WASHINGTON, Sep. 4, 2006 – Iraqi police killed one of the most wanted insurgent leaders in the Euphrates River Valley during a Sept. 2 counterinsurgency operation in the city of Rawah, U.S. officials reported. Sadam Shihab Ahmad had played a key role organizing local anti-coalition operations, officials said. He also was suspected of involvement in the beheading of a Rawah policeman earlier this year.
When Ahmad, along with an accomplice, saw Iraqi police approaching their position in Rawah, the two suspects attempted to flee in a vehicle, but the police blocked their escape route. A policeman ordered Ahmad and his passenger to exit the vehicle with their hands up. Refusing the order, Ahmad pointed an assault rifle at the policeman, who then fired several rounds at Ahmad, killing him.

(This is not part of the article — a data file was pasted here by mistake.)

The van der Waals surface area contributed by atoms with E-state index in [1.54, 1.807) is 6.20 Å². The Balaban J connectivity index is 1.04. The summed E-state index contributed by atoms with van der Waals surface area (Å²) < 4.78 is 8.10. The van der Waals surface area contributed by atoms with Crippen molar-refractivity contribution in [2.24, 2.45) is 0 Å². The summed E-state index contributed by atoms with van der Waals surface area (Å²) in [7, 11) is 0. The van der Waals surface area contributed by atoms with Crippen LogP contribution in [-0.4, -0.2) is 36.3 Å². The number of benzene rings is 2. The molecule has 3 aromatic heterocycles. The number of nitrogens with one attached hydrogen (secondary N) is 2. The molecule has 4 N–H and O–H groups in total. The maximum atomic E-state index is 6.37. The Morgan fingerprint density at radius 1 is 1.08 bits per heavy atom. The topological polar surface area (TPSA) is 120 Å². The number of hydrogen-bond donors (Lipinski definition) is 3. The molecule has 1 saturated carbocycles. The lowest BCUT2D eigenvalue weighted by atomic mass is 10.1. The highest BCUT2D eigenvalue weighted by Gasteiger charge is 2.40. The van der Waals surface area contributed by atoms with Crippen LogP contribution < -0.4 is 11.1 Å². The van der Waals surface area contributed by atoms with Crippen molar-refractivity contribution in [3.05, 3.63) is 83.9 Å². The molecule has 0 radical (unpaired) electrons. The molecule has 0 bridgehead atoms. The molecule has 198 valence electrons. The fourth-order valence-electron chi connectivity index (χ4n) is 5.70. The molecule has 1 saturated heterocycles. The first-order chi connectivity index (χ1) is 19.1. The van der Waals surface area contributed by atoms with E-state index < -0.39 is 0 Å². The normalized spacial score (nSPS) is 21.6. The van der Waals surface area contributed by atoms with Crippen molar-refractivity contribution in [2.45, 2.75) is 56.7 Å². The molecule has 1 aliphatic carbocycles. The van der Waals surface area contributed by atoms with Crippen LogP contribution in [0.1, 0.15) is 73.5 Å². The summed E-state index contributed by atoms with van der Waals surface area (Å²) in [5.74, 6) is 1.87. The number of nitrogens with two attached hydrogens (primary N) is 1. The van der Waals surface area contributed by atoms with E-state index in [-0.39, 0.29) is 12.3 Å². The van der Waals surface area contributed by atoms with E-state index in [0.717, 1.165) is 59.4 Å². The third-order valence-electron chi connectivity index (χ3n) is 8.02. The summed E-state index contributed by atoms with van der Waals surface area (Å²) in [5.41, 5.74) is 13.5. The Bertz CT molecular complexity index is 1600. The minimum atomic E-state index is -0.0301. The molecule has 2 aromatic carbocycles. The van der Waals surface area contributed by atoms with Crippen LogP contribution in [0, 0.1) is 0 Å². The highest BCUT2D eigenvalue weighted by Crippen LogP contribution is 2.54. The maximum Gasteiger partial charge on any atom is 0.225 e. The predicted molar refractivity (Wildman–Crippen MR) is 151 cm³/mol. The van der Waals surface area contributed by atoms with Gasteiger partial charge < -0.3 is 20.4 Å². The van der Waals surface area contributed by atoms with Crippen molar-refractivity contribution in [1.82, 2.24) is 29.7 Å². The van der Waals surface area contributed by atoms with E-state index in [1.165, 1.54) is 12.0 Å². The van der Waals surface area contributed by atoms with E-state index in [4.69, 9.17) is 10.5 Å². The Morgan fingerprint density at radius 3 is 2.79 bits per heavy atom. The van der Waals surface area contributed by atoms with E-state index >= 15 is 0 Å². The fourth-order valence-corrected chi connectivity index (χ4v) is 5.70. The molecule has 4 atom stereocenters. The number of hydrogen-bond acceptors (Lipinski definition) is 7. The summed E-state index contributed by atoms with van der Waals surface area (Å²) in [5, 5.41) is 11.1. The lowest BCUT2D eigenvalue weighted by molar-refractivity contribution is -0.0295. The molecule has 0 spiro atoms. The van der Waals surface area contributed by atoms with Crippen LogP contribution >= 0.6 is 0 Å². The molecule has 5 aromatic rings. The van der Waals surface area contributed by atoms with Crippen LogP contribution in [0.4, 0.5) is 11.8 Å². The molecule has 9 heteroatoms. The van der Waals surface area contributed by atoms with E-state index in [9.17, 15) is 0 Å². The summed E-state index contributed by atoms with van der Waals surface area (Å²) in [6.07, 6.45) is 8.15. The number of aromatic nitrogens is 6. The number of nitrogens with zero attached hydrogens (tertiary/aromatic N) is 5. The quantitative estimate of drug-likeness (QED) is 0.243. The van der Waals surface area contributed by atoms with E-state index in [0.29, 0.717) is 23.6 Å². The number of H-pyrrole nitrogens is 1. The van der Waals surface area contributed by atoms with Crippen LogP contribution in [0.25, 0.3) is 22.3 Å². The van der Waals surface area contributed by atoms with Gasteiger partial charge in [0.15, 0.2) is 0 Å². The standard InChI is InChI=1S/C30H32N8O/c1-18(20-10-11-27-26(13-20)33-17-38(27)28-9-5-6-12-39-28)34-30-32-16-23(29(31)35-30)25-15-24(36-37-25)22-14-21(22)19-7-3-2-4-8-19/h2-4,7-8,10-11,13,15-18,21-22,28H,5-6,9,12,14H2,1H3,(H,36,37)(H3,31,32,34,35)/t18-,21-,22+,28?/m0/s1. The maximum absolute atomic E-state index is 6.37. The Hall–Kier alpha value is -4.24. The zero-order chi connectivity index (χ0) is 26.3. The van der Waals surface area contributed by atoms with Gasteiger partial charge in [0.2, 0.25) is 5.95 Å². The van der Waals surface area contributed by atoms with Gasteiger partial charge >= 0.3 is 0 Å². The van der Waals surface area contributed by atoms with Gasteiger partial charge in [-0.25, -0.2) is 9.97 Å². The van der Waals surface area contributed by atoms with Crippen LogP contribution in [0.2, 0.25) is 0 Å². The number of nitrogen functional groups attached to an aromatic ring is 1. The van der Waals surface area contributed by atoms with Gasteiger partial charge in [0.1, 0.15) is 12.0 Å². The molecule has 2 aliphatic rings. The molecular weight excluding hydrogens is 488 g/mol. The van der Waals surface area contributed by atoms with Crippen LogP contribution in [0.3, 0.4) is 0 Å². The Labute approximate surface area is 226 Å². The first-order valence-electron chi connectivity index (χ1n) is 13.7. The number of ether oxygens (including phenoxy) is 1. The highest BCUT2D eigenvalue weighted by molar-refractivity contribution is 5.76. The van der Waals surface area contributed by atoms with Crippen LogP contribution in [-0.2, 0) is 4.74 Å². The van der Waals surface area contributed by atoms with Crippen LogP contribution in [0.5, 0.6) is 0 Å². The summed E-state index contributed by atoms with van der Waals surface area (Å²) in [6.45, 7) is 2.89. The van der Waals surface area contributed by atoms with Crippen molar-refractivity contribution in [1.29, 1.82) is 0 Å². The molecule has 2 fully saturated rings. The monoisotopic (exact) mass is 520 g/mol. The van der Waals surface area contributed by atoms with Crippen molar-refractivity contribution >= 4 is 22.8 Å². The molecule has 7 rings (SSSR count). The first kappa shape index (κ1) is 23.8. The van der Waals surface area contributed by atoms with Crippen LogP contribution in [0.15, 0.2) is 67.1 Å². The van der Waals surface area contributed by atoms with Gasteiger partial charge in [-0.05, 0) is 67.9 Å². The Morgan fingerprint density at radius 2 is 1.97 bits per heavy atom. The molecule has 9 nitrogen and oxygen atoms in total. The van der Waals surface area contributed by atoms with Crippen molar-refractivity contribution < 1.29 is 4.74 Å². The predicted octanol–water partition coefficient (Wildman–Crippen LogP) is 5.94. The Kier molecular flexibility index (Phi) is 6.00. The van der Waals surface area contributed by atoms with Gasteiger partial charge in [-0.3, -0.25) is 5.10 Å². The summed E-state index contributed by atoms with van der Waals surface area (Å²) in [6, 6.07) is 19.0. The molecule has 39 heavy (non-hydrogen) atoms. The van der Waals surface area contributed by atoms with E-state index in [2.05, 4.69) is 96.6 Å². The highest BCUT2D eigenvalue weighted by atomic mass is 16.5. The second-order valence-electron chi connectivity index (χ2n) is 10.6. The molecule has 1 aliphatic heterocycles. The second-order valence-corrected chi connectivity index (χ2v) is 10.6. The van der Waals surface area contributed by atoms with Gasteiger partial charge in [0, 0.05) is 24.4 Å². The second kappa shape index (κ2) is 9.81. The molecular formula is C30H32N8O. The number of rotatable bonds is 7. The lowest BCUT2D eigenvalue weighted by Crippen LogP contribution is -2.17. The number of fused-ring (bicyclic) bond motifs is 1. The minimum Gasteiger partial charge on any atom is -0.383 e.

Immediately after the shooting, Ahmad's passenger exited the vehicle and threw a hand grenade at the policeman, but it failed to explode. The policeman then shot and wounded the suspect. The wounded insurgent was taken to a U.S. military medical facility, where he was reported to be in stable condition. The police also detained a third suspect.
The Rawah operation illustrates how the Iraqi police are fast-becoming a viable law enforcement organization, said U.S. Marine Maj. Lowell F. Rector, officer in charge of the police transition teams in western Anbar province. "The Iraqis are gathering their own intelligence, following up on leads, executing what they've been taught by coalition forces and are catching the bad guys," said Rector, a 42-year-old reservist who's a police officer in Columbus, Ohio.
The Marines' 3rd Light Armored Reconnaissance Battalion, Regimental Combat Team 7, is responsible for training and mentoring the Iraqi security forces in Rawah. RCT-7 also is responsible for western Anbar province, a 30,000-square-mile-area that stretches from the Jordanian and Syrian borders hundreds of miles east to Hit, a city about 70 miles northwest of Ramadi.